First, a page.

Do you need to shut down your company? It happens.  It’s a reality.  Some businesses work and others don’t.  Sometimes you burn out and can’t operate it anymore.  Sometimes your interests have changed and you’d rather move on.  It’s okay.  It’s not the end of the world and you’ll walk away having learned a lot about what you would do differently next time if you decide to try something else.  A successful entrepreneur in Atlanta and owner of Atlanta Tech Village, David Cummings, did a post about knowing when it’s time to shut down your startup.  Take a read.

Do you need to shut down your company? It happens. It's a reality. Some businesses work and others don't. Click To Tweet

Once you’ve made the decision to shut down your company, here’s the problem we see quite often:  Founders just stop operating the business without legally dissolving it.  It’s like they just walk away, literally.  But, you see, it’s not that simple.  It took a lot of effort to get the company started and it’s not as simple as walking away when you’re over it.  It just doesn’t work that way and rarely does anything, particularly involving legal entities.

Once you've made the decision to shut down your company, here's the problem we see quite often: Founders just stop operating the business without legally dissolving it. Click To Tweet

What Does “Shutting it Down” Mean

This means that you dissolve the business.  This means that you go through the process of terminating the business as required by your state of jurisdiction.   It’s called a voluntary dissolution when you decide to dissolve your own business.  However, if for some reason you fail to comply with obligations of the business entity statute, the state administrator overseeing business entities can take away your rights, powers, and authority over the business.  This is called administrative dissolution.  You want to avoid that.  Many times this happens because business owners never officially shut down the business and disregard paying the associated fees, taxes, and completing required administrative tasks for operating a business in their state.

We’ve Voted and It’s Done

So now it’s time to decide if you have anything salvageable that can be sold.  You want to recoup as much money as possible from your investment.  You can start by composing a list of customers, competitors, and even suppliers who may be interested in your assets.  When speaking of assets, this includes more than tangible items like computers and office furniture. Take some time to consider all of the value you’ve created from your business and how it can still be useful.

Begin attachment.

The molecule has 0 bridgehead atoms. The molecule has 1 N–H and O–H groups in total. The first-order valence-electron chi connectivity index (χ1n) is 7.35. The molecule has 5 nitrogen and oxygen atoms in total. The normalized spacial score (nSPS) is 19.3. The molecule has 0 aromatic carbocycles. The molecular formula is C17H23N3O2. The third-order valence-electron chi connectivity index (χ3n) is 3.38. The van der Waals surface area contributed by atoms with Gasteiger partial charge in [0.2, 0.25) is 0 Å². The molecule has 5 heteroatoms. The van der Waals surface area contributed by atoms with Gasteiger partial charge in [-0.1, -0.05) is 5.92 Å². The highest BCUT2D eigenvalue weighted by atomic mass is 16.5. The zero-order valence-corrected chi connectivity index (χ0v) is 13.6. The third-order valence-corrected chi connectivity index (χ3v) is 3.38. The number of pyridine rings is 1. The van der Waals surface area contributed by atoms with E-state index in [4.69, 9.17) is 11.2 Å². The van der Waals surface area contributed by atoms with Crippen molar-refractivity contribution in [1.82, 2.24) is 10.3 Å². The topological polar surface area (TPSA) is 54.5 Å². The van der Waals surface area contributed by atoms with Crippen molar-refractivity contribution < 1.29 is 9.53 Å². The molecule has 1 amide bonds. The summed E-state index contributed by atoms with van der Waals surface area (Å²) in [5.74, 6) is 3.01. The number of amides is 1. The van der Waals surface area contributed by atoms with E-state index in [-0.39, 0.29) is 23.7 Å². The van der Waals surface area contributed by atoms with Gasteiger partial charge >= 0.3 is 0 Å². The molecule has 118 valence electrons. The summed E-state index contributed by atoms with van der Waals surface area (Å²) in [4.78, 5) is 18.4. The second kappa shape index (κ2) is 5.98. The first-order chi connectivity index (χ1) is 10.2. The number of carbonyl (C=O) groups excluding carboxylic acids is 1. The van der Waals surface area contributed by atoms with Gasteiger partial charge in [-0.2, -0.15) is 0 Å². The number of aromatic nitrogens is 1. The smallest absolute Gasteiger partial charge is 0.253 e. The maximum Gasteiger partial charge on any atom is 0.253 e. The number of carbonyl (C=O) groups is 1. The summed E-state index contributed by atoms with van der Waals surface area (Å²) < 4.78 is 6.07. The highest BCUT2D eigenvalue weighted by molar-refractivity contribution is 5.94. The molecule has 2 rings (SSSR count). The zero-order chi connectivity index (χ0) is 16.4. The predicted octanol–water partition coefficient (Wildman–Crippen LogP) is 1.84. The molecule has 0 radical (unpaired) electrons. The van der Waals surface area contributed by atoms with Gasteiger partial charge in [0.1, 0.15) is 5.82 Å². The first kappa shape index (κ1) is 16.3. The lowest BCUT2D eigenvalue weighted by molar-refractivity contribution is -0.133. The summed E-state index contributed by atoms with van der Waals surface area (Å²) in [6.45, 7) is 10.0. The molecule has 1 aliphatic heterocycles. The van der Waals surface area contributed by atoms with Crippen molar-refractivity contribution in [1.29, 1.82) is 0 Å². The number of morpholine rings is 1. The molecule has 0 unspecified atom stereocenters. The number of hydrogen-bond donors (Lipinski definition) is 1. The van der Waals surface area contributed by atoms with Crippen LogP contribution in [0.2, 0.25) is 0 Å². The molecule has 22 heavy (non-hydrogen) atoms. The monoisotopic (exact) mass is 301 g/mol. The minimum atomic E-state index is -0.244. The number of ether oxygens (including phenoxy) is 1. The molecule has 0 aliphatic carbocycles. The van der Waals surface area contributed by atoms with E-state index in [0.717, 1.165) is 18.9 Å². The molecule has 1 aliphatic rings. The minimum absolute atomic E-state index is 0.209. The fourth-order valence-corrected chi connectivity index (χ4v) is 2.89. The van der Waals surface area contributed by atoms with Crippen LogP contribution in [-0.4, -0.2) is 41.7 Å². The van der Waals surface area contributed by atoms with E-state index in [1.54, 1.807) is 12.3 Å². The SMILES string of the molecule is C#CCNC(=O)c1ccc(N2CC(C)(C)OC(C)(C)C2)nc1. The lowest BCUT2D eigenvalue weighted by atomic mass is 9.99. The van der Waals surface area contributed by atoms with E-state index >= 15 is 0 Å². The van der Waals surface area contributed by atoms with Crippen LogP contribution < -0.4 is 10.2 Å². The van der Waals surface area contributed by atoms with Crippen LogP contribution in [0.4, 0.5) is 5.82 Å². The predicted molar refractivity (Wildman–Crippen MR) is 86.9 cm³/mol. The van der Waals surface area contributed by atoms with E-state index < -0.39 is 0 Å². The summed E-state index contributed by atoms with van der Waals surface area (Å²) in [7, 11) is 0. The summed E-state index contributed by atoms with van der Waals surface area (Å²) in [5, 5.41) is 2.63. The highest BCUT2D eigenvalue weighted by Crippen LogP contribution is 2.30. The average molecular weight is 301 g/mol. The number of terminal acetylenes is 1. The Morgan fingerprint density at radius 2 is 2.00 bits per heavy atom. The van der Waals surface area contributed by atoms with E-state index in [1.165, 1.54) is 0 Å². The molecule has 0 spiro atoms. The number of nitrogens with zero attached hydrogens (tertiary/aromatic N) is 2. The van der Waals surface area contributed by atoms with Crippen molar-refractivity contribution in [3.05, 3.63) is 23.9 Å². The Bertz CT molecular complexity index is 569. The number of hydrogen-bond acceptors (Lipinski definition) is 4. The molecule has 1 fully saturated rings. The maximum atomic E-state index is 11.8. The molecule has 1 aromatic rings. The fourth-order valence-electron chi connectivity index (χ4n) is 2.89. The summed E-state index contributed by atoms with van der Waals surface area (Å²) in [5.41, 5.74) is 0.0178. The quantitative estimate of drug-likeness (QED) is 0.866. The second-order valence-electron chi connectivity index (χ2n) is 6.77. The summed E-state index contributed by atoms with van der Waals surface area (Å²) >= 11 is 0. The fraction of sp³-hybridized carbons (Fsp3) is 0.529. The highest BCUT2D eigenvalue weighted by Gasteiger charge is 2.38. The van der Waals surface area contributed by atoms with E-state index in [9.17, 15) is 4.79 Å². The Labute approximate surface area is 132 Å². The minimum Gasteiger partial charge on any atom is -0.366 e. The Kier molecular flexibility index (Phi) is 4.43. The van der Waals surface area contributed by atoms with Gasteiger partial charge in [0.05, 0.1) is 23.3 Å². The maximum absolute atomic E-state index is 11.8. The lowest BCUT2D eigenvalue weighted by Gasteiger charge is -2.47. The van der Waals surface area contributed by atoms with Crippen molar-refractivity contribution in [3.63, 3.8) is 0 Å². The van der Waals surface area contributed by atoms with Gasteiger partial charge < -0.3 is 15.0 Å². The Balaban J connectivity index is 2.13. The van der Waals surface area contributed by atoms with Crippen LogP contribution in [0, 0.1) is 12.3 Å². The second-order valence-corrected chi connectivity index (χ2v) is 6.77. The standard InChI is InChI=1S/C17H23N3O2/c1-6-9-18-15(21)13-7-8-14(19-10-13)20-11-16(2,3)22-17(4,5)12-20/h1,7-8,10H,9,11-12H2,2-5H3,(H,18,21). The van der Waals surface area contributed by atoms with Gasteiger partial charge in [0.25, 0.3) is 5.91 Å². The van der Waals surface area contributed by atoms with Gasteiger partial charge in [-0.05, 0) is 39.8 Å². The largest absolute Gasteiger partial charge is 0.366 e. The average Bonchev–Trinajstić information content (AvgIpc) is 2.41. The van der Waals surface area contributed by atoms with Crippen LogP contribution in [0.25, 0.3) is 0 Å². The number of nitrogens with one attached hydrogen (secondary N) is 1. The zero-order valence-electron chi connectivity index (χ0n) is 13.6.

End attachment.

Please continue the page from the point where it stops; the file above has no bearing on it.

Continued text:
If It Has Value, Sell It

Do you have any intellectual property or patents?  Do you have software that can be licensed to a competitor or strategic partner?  Would a competitor be interested in buying your customer accounts?  Have you collected meaningful data about your customer segment, industry trends, or market behavior while operating your business?  You see, all of these are valuable assets that can be sold and are quite often overlooked when dissolving a business. If there is value, sell it and allow someone else to benefit from the value you’ve created.  All is not lost when you shut down your company.

If there is value, sell it and allow someone else to benefit from the value you've created. All is not lost when you shut down your company. Click To Tweet

6 Steps to Dissolve Your Company

Once the business owners/managers/members have voted to dissolve to company, there are next steps you’ll want to complete (not necessarily in this order—many tasks can/should be done simultaneously).  We’ll limit this post to what must be done in the State of Georgia to officially dissolve an LLC.

1.) Sell assets and pay all debts (or make arrangements to pay all debts) and other obligations associated with the business.

2.) Send legal notices to any entity with a potential interest in the company.

3.) File a Certificate of Termination with the Secretary of State (it’s free to do).  For Georgia, this can be done online ((http://sos.ga.gov/corporations/acrobat/applications/Filing%20Template%20-%20Certificate%20of%20Termination%20(CD%20415).pdf)  If you need the termination done in a rush, you can pay a $100 fee for 24-hour expedited processing.

4.) Close all bank accounts related to the company (reflect dissolution in your bookkeeping and accounting records).

5.) Terminate (or sell) the domain.  Although, we suggest you consider redirecting the traffic for a while so that you can keep visitors informed of the closure and how to contact you in the event of customer service requests.  IMPORTANT NOTE: Your domain is an asset that your competitors may want to buy from you so that they can capture your customers.

6.)  Do a Google search and delete all accounts associated with the business (i.e. social media, etc.)

Do It Right and Hire Professionals

None of the information provided in this post is meant to provide legal counsel or replace competent legal counsel.  We are not legal professionals or attorneys.  The information we provide is based upon our experience in this situation.  Business owners are encouraged to obtain professional legal, tax, and business advice to assure goals and intentions are met, requirements of the law are satisfied, and members of the organization are protected even after termination of the entity.

It’s Not Over

We cannot express strongly enough that you should put just as much energy and attention into properly closing the business as starting it.  Don’t worry, chances are you’ll start another business.  If you’ve done it before, you’ll do it again–that’s how people get the title “Serial Entrepreneur.”

Want to brainstorm on your next business idea?  We recommend starting by completing the business model canvas.  Here’s a link to the free one provided by TPM Focus.

Get help in the beginning.  Don’t wait.  Contact us now.